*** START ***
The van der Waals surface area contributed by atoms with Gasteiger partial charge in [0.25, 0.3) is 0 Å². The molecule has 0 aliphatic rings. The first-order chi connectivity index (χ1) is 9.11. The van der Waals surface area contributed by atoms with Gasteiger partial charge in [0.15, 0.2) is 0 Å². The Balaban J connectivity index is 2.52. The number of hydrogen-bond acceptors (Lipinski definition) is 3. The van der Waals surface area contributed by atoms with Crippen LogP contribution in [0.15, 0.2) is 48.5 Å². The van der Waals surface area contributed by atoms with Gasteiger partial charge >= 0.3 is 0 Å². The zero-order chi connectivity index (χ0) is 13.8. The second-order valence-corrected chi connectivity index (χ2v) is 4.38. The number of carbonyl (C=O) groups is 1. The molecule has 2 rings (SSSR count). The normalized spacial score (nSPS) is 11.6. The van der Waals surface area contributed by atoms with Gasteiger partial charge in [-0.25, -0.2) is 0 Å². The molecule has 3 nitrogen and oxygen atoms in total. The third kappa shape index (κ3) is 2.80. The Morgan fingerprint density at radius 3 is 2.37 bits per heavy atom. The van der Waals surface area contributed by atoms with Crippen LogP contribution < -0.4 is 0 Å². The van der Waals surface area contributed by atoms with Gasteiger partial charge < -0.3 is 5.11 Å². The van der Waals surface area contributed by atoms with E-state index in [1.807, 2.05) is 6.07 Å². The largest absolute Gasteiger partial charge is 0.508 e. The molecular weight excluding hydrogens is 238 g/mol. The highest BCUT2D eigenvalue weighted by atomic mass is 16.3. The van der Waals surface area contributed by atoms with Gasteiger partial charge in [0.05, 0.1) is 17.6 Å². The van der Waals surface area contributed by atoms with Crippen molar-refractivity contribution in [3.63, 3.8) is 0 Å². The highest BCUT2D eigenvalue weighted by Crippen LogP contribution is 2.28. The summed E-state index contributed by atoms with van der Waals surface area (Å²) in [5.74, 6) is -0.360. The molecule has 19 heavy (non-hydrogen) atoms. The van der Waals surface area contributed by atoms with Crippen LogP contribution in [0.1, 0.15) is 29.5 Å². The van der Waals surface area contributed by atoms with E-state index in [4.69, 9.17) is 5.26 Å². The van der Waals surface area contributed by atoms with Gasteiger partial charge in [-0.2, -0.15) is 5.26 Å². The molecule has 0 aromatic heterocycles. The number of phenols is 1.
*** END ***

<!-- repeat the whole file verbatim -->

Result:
The van der Waals surface area contributed by atoms with Gasteiger partial charge in [0.25, 0.3) is 0 Å². The molecule has 0 aliphatic rings. The first-order chi connectivity index (χ1) is 9.11. The van der Waals surface area contributed by atoms with Gasteiger partial charge in [0.15, 0.2) is 0 Å². The Balaban J connectivity index is 2.52. The number of hydrogen-bond acceptors (Lipinski definition) is 3. The van der Waals surface area contributed by atoms with Crippen LogP contribution in [0.15, 0.2) is 48.5 Å². The van der Waals surface area contributed by atoms with Gasteiger partial charge >= 0.3 is 0 Å². The zero-order chi connectivity index (χ0) is 13.8. The second-order valence-corrected chi connectivity index (χ2v) is 4.38. The number of carbonyl (C=O) groups is 1. The molecule has 2 rings (SSSR count). The normalized spacial score (nSPS) is 11.6. The van der Waals surface area contributed by atoms with Gasteiger partial charge in [-0.25, -0.2) is 0 Å². The molecule has 3 nitrogen and oxygen atoms in total. The third kappa shape index (κ3) is 2.80. The Morgan fingerprint density at radius 3 is 2.37 bits per heavy atom. The van der Waals surface area contributed by atoms with Crippen LogP contribution < -0.4 is 0 Å². The van der Waals surface area contributed by atoms with Gasteiger partial charge < -0.3 is 5.11 Å². The van der Waals surface area contributed by atoms with E-state index in [1.807, 2.05) is 6.07 Å². The largest absolute Gasteiger partial charge is 0.508 e. The molecular weight excluding hydrogens is 238 g/mol. The highest BCUT2D eigenvalue weighted by atomic mass is 16.3. The van der Waals surface area contributed by atoms with Gasteiger partial charge in [0.05, 0.1) is 17.6 Å². The van der Waals surface area contributed by atoms with Crippen molar-refractivity contribution in [3.63, 3.8) is 0 Å². The highest BCUT2D eigenvalue weighted by Crippen LogP contribution is 2.28. The summed E-state index contributed by atoms with van der Waals surface area (Å²) in [5.74, 6) is -0.360. The molecule has 19 heavy (non-hydrogen) atoms. The van der Waals surface area contributed by atoms with Crippen LogP contribution in [0.1, 0.15) is 29.5 Å². The van der Waals surface area contributed by atoms with E-state index in [4.69, 9.17) is 5.26 Å². The van der Waals surface area contributed by atoms with Gasteiger partial charge in [-0.2, -0.15) is 5.26 Å². The molecule has 0 aromatic heterocycles. The number of phenols is 1.